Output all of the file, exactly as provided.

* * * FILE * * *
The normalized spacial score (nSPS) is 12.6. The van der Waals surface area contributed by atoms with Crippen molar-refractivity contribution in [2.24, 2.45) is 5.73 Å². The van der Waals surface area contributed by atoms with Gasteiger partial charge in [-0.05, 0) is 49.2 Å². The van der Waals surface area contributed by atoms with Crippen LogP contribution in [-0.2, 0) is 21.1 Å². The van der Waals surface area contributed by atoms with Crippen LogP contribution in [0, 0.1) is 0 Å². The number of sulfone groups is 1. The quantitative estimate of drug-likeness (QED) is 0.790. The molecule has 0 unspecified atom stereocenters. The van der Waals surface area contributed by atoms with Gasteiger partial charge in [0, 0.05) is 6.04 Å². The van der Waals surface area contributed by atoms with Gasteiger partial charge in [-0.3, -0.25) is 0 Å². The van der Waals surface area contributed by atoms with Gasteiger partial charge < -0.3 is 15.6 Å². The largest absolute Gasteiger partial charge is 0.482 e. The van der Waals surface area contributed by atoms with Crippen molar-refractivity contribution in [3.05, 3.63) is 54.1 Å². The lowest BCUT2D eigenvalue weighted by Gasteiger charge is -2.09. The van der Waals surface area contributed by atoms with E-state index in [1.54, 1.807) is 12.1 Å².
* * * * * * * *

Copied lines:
The normalized spacial score (nSPS) is 12.6. The van der Waals surface area contributed by atoms with Crippen molar-refractivity contribution in [2.24, 2.45) is 5.73 Å². The van der Waals surface area contributed by atoms with Gasteiger partial charge in [-0.05, 0) is 49.2 Å². The van der Waals surface area contributed by atoms with Crippen LogP contribution in [-0.2, 0) is 21.1 Å². The van der Waals surface area contributed by atoms with Crippen LogP contribution in [0, 0.1) is 0 Å². The number of sulfone groups is 1. The quantitative estimate of drug-likeness (QED) is 0.790. The molecule has 0 unspecified atom stereocenters. The van der Waals surface area contributed by atoms with Gasteiger partial charge in [0, 0.05) is 6.04 Å². The van der Waals surface area contributed by atoms with Gasteiger partial charge in [-0.3, -0.25) is 0 Å². The van der Waals surface area contributed by atoms with Gasteiger partial charge < -0.3 is 15.6 Å². The largest absolute Gasteiger partial charge is 0.482 e. The van der Waals surface area contributed by atoms with Crippen molar-refractivity contribution in [3.05, 3.63) is 54.1 Å². The lowest BCUT2D eigenvalue weighted by Gasteiger charge is -2.09. The van der Waals surface area contributed by atoms with E-state index in [1.54, 1.807) is 12.1 Å².